Change at TripAdvisor has been a slow-go. That's because TripAdvisor has been unbelievably successful with its current formula despite all the "noise" out there from people like Karen, me and countless others.

Karen acknowledges that TripAdvisor officials have been good listeners, but he likens the pace of change over there to re-positioning an ocean-liner.

Almost everyone in the hospitality industry now acknowledges the importance of TripAdvisor and consumer hotel reviews, and the lodging industry is grappling with best practices.

Perhaps TripAdvisor should convene a blogger/hotel industry summit to move the conversation forward.

However, my best guess is that will not be happening any time soon.

If it weren't handled properly, with all the passion generated on the hotel review issue, the meeting could degenerate into something like one of those healthcare-reform town hall meetings.

Business and democracy -- whether we are talking about hotel reviews and the advertising/media business, or healthcare reform -- can be a noisy thing.


Update on PAII Conversations with TripAdvisor

TripAdvisor Launches Family Vacation Critic in its Own Image

Sherman Meter Blends New Hotel-Review Cocktail

TripAdvisor: The Beat (of Hawaii) Goes On

Friday, September 4, 2009

TripCase: Sabre's Case for Disruptive Mobile Strategy

Sabre's TripCase, already available as a downloadable app on iPhone and Blackberry smartphones, could be a disrupter in the trip-management, itinerary-swapping sphere.

As you probably know, TripIt is a leader in the field and Sabre is a minority investor in TripIt. Despite differences, of course, TripIt and TripCase have a lot of overlapping functionality in the trip-management domain.

And, to make matters more incestuous, Traxo just put its feet on the ground in a beta launch, and several Traxo execs have a lot of years at Sabre's Travelocity on their resumes.

So, we're seemingly in store at some point for a Wild West shootout or perhaps some consolidation as things play out and other players emerge, as well.

Industry veterans have seen this sort of dynamic kick around over and over again as new, innovative solutions emerge and vie for market share.

I wrote in Travel Weekly how tension between TripCase and TripIt likely led to a changing of the guard on the TripIt board.

In January, John Samuel, an exec in Sabre Travel Studios, which developed TripCase, gave up his seat on TripIt's board and was replaced by Chris Kroeger, the president of Sabre GetThere.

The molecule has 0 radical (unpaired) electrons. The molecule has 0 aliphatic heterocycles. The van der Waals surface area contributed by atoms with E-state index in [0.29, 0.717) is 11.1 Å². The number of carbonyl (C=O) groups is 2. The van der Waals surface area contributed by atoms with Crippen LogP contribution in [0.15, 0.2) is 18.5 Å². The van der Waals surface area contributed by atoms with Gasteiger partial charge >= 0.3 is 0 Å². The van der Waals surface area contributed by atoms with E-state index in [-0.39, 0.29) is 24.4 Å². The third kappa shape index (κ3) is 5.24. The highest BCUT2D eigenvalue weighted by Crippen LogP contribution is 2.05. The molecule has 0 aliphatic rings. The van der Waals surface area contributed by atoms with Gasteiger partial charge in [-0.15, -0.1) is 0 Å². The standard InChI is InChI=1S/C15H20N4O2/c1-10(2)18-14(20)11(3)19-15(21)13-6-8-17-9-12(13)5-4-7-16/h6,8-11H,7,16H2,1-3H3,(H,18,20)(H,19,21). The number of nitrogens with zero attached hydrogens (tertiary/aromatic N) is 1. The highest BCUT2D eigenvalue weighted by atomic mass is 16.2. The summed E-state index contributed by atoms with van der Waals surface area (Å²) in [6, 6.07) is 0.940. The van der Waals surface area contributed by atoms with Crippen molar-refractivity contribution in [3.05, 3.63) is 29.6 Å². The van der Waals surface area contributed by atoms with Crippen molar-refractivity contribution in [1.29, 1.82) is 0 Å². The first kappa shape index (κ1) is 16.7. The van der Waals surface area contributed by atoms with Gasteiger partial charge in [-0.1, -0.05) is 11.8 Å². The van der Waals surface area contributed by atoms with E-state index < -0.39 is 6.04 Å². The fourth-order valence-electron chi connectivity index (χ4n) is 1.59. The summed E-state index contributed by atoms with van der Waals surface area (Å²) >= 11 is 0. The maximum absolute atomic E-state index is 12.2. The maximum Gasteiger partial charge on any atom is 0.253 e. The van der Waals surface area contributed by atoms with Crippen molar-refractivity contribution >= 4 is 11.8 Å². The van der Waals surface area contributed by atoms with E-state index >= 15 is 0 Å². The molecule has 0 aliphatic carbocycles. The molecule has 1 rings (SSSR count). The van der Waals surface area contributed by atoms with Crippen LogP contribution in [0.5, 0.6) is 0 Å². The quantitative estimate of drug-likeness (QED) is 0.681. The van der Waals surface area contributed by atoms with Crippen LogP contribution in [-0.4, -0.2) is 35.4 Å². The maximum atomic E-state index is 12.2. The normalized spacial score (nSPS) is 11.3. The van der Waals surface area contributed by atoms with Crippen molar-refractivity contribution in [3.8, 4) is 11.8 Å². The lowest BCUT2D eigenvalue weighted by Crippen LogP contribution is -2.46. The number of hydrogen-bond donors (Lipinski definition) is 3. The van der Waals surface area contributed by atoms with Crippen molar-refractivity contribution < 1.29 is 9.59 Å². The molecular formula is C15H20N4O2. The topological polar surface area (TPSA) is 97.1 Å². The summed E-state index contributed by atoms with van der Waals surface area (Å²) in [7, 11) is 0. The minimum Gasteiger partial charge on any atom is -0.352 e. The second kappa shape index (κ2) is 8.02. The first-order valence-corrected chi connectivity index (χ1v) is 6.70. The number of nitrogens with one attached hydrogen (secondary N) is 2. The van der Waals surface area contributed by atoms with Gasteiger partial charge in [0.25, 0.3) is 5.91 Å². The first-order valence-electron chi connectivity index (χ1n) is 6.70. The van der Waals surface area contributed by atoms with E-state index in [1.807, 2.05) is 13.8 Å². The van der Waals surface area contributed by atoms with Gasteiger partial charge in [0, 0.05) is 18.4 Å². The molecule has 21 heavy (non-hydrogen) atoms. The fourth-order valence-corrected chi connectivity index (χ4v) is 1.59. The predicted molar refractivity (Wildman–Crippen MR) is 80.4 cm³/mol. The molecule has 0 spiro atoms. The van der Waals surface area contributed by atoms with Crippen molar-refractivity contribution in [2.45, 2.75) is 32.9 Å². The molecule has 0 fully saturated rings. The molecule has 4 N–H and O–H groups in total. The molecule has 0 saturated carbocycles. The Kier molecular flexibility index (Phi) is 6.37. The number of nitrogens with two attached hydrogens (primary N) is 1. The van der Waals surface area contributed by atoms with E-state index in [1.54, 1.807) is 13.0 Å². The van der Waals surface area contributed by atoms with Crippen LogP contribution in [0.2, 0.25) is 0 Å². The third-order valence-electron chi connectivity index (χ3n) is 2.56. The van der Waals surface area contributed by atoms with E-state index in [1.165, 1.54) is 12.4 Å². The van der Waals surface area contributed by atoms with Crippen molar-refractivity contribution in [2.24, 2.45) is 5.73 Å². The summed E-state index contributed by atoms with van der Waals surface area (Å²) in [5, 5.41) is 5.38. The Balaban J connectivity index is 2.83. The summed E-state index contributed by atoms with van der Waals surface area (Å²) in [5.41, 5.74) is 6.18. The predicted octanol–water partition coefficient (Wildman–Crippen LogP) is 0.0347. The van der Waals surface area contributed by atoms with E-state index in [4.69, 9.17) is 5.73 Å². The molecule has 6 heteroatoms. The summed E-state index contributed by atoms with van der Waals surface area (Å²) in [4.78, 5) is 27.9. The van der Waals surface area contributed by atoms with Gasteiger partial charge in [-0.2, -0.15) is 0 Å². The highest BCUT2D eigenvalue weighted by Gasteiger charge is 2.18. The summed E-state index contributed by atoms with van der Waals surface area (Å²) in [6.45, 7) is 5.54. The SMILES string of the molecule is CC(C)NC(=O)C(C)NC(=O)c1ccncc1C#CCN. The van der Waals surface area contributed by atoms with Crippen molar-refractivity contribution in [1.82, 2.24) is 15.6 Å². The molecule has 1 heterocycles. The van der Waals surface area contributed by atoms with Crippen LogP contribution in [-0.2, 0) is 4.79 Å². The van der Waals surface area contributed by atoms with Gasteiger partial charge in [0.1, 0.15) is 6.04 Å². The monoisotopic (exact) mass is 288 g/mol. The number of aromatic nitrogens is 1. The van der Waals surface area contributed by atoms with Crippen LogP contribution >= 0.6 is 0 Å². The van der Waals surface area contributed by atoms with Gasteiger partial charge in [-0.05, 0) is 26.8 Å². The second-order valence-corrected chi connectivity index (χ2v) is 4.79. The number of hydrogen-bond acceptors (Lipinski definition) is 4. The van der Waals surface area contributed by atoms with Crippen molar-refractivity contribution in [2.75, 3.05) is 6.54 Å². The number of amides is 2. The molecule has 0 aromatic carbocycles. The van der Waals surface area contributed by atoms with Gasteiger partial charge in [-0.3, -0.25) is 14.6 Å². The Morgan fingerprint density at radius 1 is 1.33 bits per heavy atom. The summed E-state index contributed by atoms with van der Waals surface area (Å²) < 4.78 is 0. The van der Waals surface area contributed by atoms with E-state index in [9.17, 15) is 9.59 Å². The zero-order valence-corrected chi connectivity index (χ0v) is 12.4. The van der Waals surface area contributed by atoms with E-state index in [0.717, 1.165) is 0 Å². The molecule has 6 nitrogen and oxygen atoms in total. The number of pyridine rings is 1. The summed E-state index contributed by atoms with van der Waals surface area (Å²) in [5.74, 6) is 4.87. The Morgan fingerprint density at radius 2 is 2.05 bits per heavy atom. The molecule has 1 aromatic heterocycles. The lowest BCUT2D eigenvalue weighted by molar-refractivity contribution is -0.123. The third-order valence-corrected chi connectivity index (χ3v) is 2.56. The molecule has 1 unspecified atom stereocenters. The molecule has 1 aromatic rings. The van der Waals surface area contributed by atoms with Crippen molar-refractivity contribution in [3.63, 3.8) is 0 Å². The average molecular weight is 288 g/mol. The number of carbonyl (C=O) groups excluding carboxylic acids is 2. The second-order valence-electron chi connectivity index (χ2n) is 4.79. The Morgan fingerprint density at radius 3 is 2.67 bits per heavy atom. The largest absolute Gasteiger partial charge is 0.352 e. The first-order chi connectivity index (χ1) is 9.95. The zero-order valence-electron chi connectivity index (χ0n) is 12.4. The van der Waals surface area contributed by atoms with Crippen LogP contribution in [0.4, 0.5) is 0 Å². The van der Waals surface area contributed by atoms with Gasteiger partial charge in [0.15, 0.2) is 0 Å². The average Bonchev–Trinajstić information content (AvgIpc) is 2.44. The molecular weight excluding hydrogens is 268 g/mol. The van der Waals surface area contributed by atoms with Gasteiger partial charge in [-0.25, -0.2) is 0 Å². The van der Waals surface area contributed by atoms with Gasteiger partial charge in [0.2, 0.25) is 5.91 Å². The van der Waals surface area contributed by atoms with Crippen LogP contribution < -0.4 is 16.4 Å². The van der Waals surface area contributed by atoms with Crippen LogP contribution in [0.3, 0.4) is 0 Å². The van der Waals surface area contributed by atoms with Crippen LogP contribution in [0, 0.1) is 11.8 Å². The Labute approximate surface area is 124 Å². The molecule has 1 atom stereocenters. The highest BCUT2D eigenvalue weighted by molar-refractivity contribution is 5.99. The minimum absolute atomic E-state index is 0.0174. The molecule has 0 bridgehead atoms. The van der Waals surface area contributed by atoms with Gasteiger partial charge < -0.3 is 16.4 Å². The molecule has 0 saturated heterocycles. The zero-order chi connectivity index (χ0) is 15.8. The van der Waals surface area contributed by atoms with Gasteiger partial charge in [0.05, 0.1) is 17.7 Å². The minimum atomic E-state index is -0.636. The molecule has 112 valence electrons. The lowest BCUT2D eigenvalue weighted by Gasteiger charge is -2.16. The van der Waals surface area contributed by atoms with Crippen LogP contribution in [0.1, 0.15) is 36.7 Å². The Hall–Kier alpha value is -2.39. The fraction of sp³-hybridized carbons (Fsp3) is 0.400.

In my opinion, Samuel was in an untenable position.

Meanwhile, Sabre is positioning TripCase as both a consumer and corporate tool. For now, it has one big advantage over TripIt, Traxo and other emerging players which are not affiliated with a global distribution system.

If a TripCase user books their travel through a Sabre GDS-connected agency, then their itineraries get automatically updated on their iPhone or Blackberry. On the other hand, users can still keep their itineraries up to date with non-Sabre bookings. If the consumer books a hotel themselves on a hotel or car-rental website, for example, then they can manually enter the reservation information in TripCase.

In contrast, TripIt users have to manually e-mail all of their reservation confirmations to TripIt. And Traxo, armed with consumers' user names and passwords for supplier websites, is engaged in what could be the dicey game of scraping those supplier websites for reservations updates. Although Traxo says it scrapes very lightly, off-hours and once daily.

I plan on speaking with Sabre next week to hear more about its mobile and social-networking strategy. Sabre Travel Studios' cubeless product, a business to business social-networking solution, also seems worthy of some more ink.

So, what is going on with Sabre TripCase versus TripIt?

Norm Rose wrote about the tension several months ago in his blog.

Rose, a senior corporate and technology analyst at PhoCusWright, believes Sabre is employing a typical second-mover strategy in sorting out its position in the mobile arena. [Full disclosure: I recently became a PhoCusWright analyst/contractor.]

"Going back to the early days of corporate booking, the innovators were Internet Travel Network [it became GetThere), TravelNet [no longer around] and eTravel [purchased by Oracle and then sold to Amadeus]," Rose recalls. "In those days, Sabre quickly recognized the innovation and came out with BTS as a competitor. A few years later Sabre acquired GetThere."

So, as a second-mover, Sabre may be able to learn from TripIt's experimentation, attempt to steal its thunder and market share, or eventually buy it.

Rose points out that Sabre long has offered Sabre VirtuallyThere, a co-branded Sabre-agency product that overlaps in its role with TripCase and TripIt, too.

He believes Sabre could decide to blend TripCase and VirtuallyThere in some fashion or let them to co-exist.